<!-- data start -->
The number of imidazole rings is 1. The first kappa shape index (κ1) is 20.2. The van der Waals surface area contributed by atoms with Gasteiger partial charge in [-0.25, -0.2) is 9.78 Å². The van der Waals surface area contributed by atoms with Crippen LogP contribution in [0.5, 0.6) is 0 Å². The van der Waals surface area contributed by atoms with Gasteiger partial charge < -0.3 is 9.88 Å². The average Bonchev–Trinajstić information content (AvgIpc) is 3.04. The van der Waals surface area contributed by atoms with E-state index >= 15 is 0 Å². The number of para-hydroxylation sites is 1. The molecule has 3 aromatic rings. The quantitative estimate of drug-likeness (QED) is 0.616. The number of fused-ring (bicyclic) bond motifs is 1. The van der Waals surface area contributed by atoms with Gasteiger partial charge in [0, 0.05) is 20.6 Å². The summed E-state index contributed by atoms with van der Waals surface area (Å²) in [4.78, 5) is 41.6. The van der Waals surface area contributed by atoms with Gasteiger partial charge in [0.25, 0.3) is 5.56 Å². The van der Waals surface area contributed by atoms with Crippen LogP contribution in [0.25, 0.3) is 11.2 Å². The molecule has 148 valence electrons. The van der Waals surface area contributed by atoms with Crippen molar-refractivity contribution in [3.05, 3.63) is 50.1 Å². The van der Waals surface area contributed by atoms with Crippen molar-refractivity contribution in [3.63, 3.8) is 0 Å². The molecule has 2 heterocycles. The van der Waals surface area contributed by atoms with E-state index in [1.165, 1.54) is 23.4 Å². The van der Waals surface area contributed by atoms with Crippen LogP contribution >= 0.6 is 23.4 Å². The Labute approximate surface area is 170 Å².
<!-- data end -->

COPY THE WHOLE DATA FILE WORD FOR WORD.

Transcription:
The number of imidazole rings is 1. The first kappa shape index (κ1) is 20.2. The van der Waals surface area contributed by atoms with Gasteiger partial charge in [-0.25, -0.2) is 9.78 Å². The van der Waals surface area contributed by atoms with Crippen LogP contribution in [0.5, 0.6) is 0 Å². The van der Waals surface area contributed by atoms with Gasteiger partial charge < -0.3 is 9.88 Å². The average Bonchev–Trinajstić information content (AvgIpc) is 3.04. The van der Waals surface area contributed by atoms with E-state index >= 15 is 0 Å². The number of para-hydroxylation sites is 1. The molecule has 3 aromatic rings. The quantitative estimate of drug-likeness (QED) is 0.616. The number of fused-ring (bicyclic) bond motifs is 1. The van der Waals surface area contributed by atoms with Gasteiger partial charge in [0, 0.05) is 20.6 Å². The summed E-state index contributed by atoms with van der Waals surface area (Å²) in [4.78, 5) is 41.6. The van der Waals surface area contributed by atoms with Gasteiger partial charge in [0.25, 0.3) is 5.56 Å². The van der Waals surface area contributed by atoms with Crippen LogP contribution in [0.25, 0.3) is 11.2 Å². The molecule has 148 valence electrons. The van der Waals surface area contributed by atoms with Crippen molar-refractivity contribution in [3.05, 3.63) is 50.1 Å². The van der Waals surface area contributed by atoms with Crippen molar-refractivity contribution in [3.63, 3.8) is 0 Å². The molecule has 2 heterocycles. The van der Waals surface area contributed by atoms with E-state index in [1.165, 1.54) is 23.4 Å². The van der Waals surface area contributed by atoms with Crippen LogP contribution >= 0.6 is 23.4 Å². The Labute approximate surface area is 170 Å².